One of the frequent pricing concepts I push is how Amazon Sales Rank should be at the center of any pricing (and repricing) decision. I think of pricing in terms of “tiers of urgency.” You can’t answer the question about how often you should reprice inventory without considering the demand for an item. Here’s how I look at it:
Repricing Tier #1: High-demand items
What Sales Rank to consider “high demand” will be different for every category. For Books, I consider it anything better than 100,000.
Reprice high-demand items less often.
Why? Because the price of high demand items is inherently volatile. You can almost never reprice these, and they’ll sell eventually. You don’t need to attend to these much (and often – not at all).
Repricing Tier #2: Medium-demand items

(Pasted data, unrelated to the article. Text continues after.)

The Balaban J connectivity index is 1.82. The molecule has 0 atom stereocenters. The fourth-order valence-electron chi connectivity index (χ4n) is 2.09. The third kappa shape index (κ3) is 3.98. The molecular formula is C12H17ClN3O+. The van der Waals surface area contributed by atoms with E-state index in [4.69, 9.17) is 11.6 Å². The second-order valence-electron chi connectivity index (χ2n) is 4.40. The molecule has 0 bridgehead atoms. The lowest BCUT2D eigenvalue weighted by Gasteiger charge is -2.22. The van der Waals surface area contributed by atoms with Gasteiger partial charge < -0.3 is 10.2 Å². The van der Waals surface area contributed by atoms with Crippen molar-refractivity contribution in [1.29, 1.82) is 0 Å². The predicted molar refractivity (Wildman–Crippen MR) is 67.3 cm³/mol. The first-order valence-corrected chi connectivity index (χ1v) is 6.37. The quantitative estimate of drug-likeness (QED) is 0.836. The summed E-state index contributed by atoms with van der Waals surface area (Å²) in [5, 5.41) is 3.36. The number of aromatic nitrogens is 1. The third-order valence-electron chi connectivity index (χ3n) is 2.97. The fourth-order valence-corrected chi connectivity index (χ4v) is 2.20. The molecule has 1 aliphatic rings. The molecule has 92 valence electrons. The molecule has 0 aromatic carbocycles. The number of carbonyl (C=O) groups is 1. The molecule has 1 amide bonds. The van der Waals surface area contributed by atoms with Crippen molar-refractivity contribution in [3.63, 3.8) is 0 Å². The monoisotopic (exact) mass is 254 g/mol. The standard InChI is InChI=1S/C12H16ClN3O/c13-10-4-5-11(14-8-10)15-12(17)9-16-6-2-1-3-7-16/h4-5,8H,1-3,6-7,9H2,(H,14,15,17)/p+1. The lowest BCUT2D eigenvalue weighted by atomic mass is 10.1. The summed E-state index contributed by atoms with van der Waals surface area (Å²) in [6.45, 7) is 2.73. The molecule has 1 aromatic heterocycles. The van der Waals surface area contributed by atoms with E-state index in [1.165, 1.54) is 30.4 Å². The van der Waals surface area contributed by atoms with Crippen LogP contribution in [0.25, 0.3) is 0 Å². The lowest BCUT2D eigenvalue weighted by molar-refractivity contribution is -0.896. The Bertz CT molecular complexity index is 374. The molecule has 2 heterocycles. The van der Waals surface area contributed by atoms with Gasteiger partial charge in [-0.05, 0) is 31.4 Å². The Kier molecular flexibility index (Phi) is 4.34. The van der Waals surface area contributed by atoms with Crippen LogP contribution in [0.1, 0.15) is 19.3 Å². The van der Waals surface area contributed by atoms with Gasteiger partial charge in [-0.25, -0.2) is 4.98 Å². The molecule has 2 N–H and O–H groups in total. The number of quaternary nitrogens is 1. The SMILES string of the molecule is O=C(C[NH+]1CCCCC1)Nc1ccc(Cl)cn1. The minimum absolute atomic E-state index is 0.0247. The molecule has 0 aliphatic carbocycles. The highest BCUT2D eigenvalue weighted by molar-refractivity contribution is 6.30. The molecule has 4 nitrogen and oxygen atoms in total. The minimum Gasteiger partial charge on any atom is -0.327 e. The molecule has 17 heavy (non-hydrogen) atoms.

For Books, this would roughly be an average Sales Rank of 100,000 to 1 million.
Reprice medium-demand items regularly.
These items are selling, but you can’t afford to ignore these completely. These need to be “price optimized” to get sales.
Most of my personal inventory is in this range.
Repricing Tier #3: Low-demand items
With Books, this would roughly be an average Sales Rank worse than 1 million.
Reprice low-demand items every chance you get.
Give these the most attention. If you have limited time / resources, always reprice these first. These items aren’t selling enough to ignore – you want to aim to be the next sale.
What are the consequences of repricing too much?
I call this “over-optimizing.” The major downside to repricing too much is the impact it has on higher demand items. Particularly with items that are selling multiple copies per day, there is no reason to be repricing these multiple times daily.